02 8 / 2013

01 8 / 2013

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01 8 / 2013

Three goals of test:

1. Prevent regression (introduce change that will not break what you already have)

2. Prevent fear (refactor with confidence; tests as documentation and tests as contracts)

3. Prevent bad design 

 

14 6 / 2012

Also known as a great way to waste a night!! :)

First, of course, prepare properly:

1.  I assume you have yum on said RedHat system.  If you do not, then call your sys admin and yell at them.  May the universe have mercy on you, not to mention your sys admin.

# which yum

2.  Shut down your apache server.  Do it now, before you forget to restart it and go insane reinstalling php 14 times. 

#httpd -k stop

3.  Determine which php you actually have on your system.  Type this into the shell prompt:

# rpm -qa | grep php

You will see a list of packages you have installed.  Copy that list so when you reinstall php, you can remember what packages you need.  

4.  Grab your current php config.

The php config is useful just in case after you install your PHP 5.3, your entire web app will stop working.  The config will help you retrieve the packages you need or dependencies you need, etc.  

Uninstall existing php

1.  Type this into the prompt for each of the packages you have:

# yum remove php

# yum remove php-common

and so on, and so on.  To check if all php packages have been removed you can either re-run the rpm command from step 3 of the prep above, or just type ‘which php’ at the prompt.  As long as any php packages are around, the php directory will be there too… although in a corrupt state.  Anyhow, make sure all is gone.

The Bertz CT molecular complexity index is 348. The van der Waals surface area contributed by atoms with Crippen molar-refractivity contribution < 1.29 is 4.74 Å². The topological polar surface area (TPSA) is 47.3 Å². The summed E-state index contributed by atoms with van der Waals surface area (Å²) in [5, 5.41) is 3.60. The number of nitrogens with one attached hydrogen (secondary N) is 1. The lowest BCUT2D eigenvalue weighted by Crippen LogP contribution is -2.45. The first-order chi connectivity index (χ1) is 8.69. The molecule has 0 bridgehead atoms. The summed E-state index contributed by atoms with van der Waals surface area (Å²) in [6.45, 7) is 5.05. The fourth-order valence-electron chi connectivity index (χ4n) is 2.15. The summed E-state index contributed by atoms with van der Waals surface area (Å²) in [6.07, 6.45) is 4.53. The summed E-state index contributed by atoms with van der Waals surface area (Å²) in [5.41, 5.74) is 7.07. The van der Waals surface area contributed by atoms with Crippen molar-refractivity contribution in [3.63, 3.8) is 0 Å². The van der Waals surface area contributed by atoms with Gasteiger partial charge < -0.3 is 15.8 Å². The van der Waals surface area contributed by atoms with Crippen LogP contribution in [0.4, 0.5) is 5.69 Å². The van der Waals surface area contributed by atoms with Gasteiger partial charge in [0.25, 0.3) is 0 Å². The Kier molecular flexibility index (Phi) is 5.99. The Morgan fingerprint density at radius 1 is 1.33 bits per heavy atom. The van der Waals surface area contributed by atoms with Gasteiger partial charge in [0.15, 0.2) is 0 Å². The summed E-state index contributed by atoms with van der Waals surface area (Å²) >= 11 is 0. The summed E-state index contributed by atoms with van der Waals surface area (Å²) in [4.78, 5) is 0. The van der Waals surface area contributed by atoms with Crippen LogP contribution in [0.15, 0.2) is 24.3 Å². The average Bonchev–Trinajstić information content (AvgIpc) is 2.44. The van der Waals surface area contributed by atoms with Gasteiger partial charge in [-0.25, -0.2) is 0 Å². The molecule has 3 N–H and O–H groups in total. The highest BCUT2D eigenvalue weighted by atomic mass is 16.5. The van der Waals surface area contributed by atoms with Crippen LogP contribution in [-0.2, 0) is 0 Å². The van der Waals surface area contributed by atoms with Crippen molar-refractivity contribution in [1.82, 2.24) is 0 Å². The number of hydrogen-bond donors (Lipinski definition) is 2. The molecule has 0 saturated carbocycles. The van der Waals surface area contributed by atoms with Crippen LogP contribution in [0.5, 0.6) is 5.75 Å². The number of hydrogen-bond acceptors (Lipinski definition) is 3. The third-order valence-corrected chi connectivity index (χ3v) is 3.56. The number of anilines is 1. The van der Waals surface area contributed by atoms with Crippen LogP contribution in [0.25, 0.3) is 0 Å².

2.  Time to refer to your handy list of packages!  For each package you need, make yum install it.  Here is  a pretty common basic package list that should get you mysql and xml functionality.  Refer to the previous output of rpm and the old config file you saved to find the list of packages you need. 

# yum install php53 php53-cli php53-common php53-mysql php53-pdo php53-xml

3.  Boldly restart your apache server.

# httpd -k start

There is no need to modify the config file for apache - you should’ve had php module enabled before, and upgrading php doesn’t change it.  You are fine.

4.  Sanity check:

You can use 

# php -v 

on the command line to check the version of php you now have.  You can also use php_info() in your code to dump all php config to a web page.

All done! 

Why would you want to do this?  By default, RedHat still comes with PHP5.1, which is fine in itself, but is not compatible with lots of yum-installed packages that your app may need.  To install those packages (such as zip, for example) you have two options: 

1. Recompile php5.1 with appropriate config options enabled

2. Install php5.3 which either includes those packages already, or can allow yum to get the packages and configure php

In many cases, option 2 is easier.  You would know that you are having 5.3 compatibility problems when, after you try to grab a package in yum, you get error messages about php53-common not being compatible with php-common, etc.  

28 8 / 2011

09 5 / 2011

30 4 / 2011

yourwhoremoans:

How the media expected people to react:

How people expected they would react:

How people actually reacted:

Most accurate thing I have seen all night

(Source: closetchuckster, via fiorio-diciliego-deactivated201)

26 4 / 2011

20 4 / 2011

15 4 / 2011

The best poll of public opinion ever - with balloons! In Montreal. (Where else?)

How designers do everyday things.  Hint: it’s not ‘simply’.  It is prettily, though. :)